Presidential Debate: Performance vs. Substance

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Reactions to Wednesday night’s first presidential debate seem to have reached a general consensus along these lines:

  • Governor Romney’s debate performance was stronger than President Obama’s
  • Many of Romney’s key statements were substantively inaccurate or misleading, but Obama didn’t respond very effectively
  • Performance matters more than substance, and so Romney won the debate

As Rachel Maddow pointed out last night, challengers have usually performed very well in their first debate against incumbent presidents, the most notable exception being Senator Bob Dole’s debate with President Clinton. A common strategy is to attack the president’s policies, which are clearly on the record, while remaining vague enough about one’s own plans to inspire hope–or should I say wishful thinking–among the voters. Mitt Romney has perfected this strategy, and it worked for him pretty well the other night. How much it contributes to useful policy debate is another question. In an earlier post, I quoted Ezra Klein’s remark, “Quite simply, the Romney campaign isn’t adhering to the minimum standards required for a real policy conversation.”

Steve Benen has been serving as a one-man truth squad, reporting on the remarkable number of discrepancies between Romney’s statements and reality as most of us know it. I can’t vouch for every single objection he raises, but he does document his points carefully. Benen’s take on Romney’s debate performance is here.

President Obama was particularly flummoxed by Romney’s denial that he was proposing a $5 trillion tax cut. That figure is based on the analysis of the governor’s proposal by the Tax Policy Center:

This plan would extend the 2001-03 tax cuts, reduce individual income tax rates by 20 percent, eliminate taxation of investment income of most taxpayers (including individuals earning less than $100,000, and married couples earning less than $200,000), eliminate the estate tax, reduce the corporate income tax rate, and repeal the alternative minimum tax (AMT) and the high-income taxes enacted in 2010’s health-reform legislation.

We estimate that these components would reduce revenues by $456 billion in 2015 relative to a current policy baseline. According to statements by Governor Romney and his advisors, the remainder of the plan will include policies to offset this revenue loss, although there are no details on how that would be achieved.

The $5 trillion figure comes from accumulating the annual revenue reductions over ten years (a common practice in fiscal projections) and rounding the result to the nearest trillion. When confronted with this figure, Romney doesn’t try to clarify it or revise it; he just denies it.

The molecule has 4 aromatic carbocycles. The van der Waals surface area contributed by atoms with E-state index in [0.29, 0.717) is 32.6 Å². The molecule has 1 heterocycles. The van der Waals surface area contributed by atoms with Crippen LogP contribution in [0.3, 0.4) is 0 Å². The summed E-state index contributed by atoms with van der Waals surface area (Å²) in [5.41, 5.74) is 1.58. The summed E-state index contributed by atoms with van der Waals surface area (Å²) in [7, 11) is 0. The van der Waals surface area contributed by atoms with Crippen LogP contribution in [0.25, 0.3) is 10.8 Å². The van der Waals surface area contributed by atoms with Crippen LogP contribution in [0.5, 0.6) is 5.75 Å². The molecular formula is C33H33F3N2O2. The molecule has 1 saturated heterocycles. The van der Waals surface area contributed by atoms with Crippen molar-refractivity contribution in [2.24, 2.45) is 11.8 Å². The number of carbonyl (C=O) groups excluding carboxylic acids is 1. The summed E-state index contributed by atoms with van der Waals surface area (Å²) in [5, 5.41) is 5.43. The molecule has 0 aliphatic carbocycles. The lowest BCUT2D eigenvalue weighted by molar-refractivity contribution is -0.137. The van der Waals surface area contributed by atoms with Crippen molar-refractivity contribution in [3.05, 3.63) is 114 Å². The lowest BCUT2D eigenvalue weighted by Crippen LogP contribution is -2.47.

If we could agree on at least a ballpark figure for the magnitude of the Romney tax cuts, then we could have a substantive discussion of how to make up that revenue, since he insists that his tax cut will not increase the deficit. One way he can do it is by closing tax “loopholes,” but he refuses to say which deductions he would eliminate. He does claim that eliminating or capping deductions for wealthy taxpayers (incomes over $250,000) will make his proposal revenue neutral for that group. One problem with that is that it undercuts his own argument for cutting taxes in the first place, which is to give “job creators” more money to invest in new jobs. A second problem is that cutting deductions doesn’t make the numbers add up unless you hit very popular ones, such as the charitable deduction and home interest deduction, and also eliminate them for more taxpayers than just the very wealthy.

The other way to offset the big tax cut–and another matter for serious debate if Romney would engage in it–is to create a broader tax base by growing the economy. Romney claims that he will do that, but he provides no details. This is the familiar article of faith among “supply-siders” that tax cuts are always good for the economy, and so they can pay for themselves. The recent record on this is not encouraging, since Republican tax cuts from Ronald Reagan to George W. Bush have created large deficits. Faced with those deficits, Reagan was willing to put taxes back on the table, but recent Republicans have insisted that the budget axe fall entirely on domestic spending. Romney’s running mate, Paul Ryan, is famous for proposing unpopular budget cuts. But Romney avoids talking about such cuts, except for the vague promise to make people less dependent on government, as if throwing them off Medicaid were doing them a favor.

Romney’s wonderful “performance” is like a magic act–It’s mostly sleight-of-hand. He shows us a big tax cut, but if we question how he will pay for it, it suddenly disappears. He’s not really cutting taxes for the wealthy, you see, because he’s closing (unspecified) “loopholes,” and the rest is offset by “growing the economy.” He substitutes the dubious magic of supply-side economics for the inconvenient fact that he has a certain amount of revenue to find. (When Obama tried to bring that up, Romney hit him with the zinger that being President doesn’t give him the right to his own facts–point to Romney if you’re keeping score.) Paul Ryan worked the same magic with his budget plan; he instructed the Congressional Budget Office to assume that his tax cuts were revenue neutral without providing any supporting evidence. (And the CBO still couldn’t find too much deficit reduction in his plan because of his refusal to cut defense spending or allow the Bush tax cuts to expire. He achieved his reputation as a “deficit hawk” just by being tough on domestic spending.)

Whichever candidate won the debate, the American electorate lost. We deserve a serious policy debate; what we got was obfuscation and befuddlement.

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